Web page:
Review of Samuel Burgum, Occupying London: Post Crash Resistance and the Limits of Possibility. (2018). Abingdon: Routledge.
Reviewed by Pete Bearder (Spoken-Word Poet and Occupy Activist)
What happened to the Occupy movement? In 2011, arguably the most exciting social movement in a generation exploded in towns and cities across Britain, and the world. The financial collapse of 15th September 2008 had spawned a global political contagion. For a brief and colorful moment in history, civil society appeared to transcended single issue politics. It spilled into one and a half thousand tented encampments in over seventy countries. The message – enough is enough.
But, tragically, it wasn’t enough. As Burgum points out, the Time Magazine person of the year went from the anonymous mask of ‘the Protestor’, to the ignominious façade of Donald Trump in the space of five years. All of the reasons for Occupy’s existence: unfettered market capitalism, spiraling inequality, ecocide, and the evisceration of public assets, have accelerated since 2012. The Occupy camps that didn’t face prompt evictions, disaggregated into internecine struggles for the ‘symbolic and material resources if the movement’ (12). This, sadly, befell the world’s longest running camp – Finsbury Square London.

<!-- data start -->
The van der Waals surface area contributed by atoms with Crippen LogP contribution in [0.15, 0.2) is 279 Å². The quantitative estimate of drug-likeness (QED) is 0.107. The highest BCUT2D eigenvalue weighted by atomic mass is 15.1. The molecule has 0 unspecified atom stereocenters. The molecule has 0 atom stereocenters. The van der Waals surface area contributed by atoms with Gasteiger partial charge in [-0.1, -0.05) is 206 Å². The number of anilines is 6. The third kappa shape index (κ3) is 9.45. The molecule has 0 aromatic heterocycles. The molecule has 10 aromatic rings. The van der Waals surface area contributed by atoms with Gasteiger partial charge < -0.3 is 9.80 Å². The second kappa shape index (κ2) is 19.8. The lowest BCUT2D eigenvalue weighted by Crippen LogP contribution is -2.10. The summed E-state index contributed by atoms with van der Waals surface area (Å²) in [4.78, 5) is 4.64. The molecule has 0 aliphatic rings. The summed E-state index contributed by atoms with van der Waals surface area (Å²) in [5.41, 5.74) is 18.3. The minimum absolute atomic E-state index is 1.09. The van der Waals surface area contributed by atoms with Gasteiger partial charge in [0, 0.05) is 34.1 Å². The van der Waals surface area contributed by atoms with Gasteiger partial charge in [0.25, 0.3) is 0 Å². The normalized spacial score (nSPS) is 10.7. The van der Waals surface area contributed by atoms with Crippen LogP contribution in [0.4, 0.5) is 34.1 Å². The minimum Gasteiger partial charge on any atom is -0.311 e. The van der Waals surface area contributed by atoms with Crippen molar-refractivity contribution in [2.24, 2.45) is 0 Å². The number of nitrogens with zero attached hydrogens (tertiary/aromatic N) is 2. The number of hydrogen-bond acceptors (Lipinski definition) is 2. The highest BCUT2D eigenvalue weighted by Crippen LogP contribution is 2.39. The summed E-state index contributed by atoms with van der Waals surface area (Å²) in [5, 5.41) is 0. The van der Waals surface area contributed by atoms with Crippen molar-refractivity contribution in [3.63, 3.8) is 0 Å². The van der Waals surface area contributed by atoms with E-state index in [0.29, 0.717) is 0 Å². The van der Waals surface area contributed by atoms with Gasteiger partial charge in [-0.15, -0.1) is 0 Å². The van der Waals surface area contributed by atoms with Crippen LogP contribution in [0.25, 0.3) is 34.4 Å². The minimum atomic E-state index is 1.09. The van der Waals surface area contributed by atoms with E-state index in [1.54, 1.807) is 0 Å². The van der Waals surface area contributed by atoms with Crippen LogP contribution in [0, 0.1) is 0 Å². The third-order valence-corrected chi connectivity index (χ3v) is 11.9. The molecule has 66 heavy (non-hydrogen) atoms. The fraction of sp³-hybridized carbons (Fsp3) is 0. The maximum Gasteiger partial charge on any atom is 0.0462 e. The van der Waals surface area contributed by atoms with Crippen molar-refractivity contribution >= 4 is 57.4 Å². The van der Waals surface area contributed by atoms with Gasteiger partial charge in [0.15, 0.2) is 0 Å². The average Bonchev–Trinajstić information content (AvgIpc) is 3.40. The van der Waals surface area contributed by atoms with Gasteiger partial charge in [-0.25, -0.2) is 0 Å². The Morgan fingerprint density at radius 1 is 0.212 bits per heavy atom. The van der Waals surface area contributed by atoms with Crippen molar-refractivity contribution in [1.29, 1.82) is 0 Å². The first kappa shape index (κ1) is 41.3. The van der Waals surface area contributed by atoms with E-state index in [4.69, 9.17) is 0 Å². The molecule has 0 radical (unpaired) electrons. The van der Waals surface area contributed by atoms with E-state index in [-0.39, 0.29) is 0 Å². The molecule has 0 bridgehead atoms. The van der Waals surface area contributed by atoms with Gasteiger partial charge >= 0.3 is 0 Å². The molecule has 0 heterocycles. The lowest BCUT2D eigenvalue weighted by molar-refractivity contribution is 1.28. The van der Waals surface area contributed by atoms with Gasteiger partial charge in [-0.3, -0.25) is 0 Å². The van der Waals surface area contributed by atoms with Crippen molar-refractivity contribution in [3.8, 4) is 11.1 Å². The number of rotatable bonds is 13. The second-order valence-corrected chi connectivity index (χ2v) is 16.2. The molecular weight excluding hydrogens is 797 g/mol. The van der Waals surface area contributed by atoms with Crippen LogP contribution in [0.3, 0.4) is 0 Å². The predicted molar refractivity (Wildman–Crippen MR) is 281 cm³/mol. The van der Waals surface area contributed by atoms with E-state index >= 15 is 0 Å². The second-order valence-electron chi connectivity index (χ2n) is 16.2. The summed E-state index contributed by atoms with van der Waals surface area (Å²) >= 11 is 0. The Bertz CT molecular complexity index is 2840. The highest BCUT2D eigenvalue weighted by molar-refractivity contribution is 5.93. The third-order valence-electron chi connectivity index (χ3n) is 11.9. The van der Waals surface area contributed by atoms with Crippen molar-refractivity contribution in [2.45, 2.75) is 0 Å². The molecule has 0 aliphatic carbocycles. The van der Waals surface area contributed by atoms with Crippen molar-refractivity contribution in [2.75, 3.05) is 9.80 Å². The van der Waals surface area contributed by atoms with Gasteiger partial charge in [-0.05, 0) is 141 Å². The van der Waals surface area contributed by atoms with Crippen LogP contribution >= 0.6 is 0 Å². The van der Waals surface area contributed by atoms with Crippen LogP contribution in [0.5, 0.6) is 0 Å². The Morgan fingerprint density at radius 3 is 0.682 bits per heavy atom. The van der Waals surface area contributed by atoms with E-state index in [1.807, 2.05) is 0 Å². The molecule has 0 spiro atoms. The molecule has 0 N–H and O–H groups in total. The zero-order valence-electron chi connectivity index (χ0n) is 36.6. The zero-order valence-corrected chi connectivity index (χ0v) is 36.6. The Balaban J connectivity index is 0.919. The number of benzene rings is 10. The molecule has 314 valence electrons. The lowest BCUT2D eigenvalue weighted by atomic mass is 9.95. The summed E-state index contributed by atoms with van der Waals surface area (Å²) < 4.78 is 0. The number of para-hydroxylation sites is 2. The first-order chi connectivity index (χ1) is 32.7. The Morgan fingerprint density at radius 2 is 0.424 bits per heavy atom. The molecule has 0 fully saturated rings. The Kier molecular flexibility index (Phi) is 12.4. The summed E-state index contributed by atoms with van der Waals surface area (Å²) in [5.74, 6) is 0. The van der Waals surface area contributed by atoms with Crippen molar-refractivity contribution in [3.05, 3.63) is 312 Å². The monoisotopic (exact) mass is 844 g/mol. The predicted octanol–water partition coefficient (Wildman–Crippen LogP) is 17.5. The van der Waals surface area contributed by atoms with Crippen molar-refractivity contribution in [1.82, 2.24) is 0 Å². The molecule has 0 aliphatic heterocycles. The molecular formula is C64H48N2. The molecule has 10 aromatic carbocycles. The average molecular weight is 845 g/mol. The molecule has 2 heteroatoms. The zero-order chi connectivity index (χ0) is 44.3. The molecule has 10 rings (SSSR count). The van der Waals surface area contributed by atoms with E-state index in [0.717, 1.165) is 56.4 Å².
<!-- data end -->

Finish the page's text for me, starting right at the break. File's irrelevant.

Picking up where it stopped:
With so much scholarship having focused on Occupy Wall Street, it is exciting to have an impassioned and well researched assessment of how Occupy punctuated, enlivened and divided the British left. Ten years after the crash, Burgum seeks to unpack how a horizontal collection of ordinary people accrued so much symbolic capital, but were ultimately unable to use it to remove the “1%”.